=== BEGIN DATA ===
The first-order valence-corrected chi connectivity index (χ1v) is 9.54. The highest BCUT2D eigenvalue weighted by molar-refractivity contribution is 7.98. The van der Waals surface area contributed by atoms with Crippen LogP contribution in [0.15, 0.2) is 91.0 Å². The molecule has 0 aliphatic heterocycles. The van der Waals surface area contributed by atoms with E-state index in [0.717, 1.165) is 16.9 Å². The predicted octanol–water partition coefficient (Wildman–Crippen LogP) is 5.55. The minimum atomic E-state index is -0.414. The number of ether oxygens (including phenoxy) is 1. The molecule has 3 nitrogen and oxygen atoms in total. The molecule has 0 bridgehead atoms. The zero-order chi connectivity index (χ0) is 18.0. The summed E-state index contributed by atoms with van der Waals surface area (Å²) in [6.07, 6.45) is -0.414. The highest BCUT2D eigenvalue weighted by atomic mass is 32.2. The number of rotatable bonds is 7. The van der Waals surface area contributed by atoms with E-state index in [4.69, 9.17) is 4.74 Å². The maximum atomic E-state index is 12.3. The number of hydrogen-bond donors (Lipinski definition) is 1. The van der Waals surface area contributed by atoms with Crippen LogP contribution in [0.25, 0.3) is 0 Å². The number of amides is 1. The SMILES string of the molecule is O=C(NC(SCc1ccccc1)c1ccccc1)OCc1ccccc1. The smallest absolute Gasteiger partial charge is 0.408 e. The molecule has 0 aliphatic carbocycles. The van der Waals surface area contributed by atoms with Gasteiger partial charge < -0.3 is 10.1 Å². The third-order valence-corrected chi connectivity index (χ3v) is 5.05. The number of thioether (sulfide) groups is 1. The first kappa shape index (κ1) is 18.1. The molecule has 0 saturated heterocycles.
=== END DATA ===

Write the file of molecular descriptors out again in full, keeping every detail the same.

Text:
The first-order valence-corrected chi connectivity index (χ1v) is 9.54. The highest BCUT2D eigenvalue weighted by molar-refractivity contribution is 7.98. The van der Waals surface area contributed by atoms with Crippen LogP contribution in [0.15, 0.2) is 91.0 Å². The molecule has 0 aliphatic heterocycles. The van der Waals surface area contributed by atoms with E-state index in [0.717, 1.165) is 16.9 Å². The predicted octanol–water partition coefficient (Wildman–Crippen LogP) is 5.55. The minimum atomic E-state index is -0.414. The number of ether oxygens (including phenoxy) is 1. The molecule has 3 nitrogen and oxygen atoms in total. The molecule has 0 bridgehead atoms. The zero-order chi connectivity index (χ0) is 18.0. The summed E-state index contributed by atoms with van der Waals surface area (Å²) in [6.07, 6.45) is -0.414. The highest BCUT2D eigenvalue weighted by atomic mass is 32.2. The number of rotatable bonds is 7. The van der Waals surface area contributed by atoms with E-state index in [4.69, 9.17) is 4.74 Å². The maximum atomic E-state index is 12.3. The number of hydrogen-bond donors (Lipinski definition) is 1. The van der Waals surface area contributed by atoms with Crippen LogP contribution in [0.25, 0.3) is 0 Å². The number of amides is 1. The SMILES string of the molecule is O=C(NC(SCc1ccccc1)c1ccccc1)OCc1ccccc1. The smallest absolute Gasteiger partial charge is 0.408 e. The molecule has 0 aliphatic carbocycles. The van der Waals surface area contributed by atoms with Gasteiger partial charge < -0.3 is 10.1 Å². The third-order valence-corrected chi connectivity index (χ3v) is 5.05. The number of thioether (sulfide) groups is 1. The first kappa shape index (κ1) is 18.1. The molecule has 0 saturated heterocycles.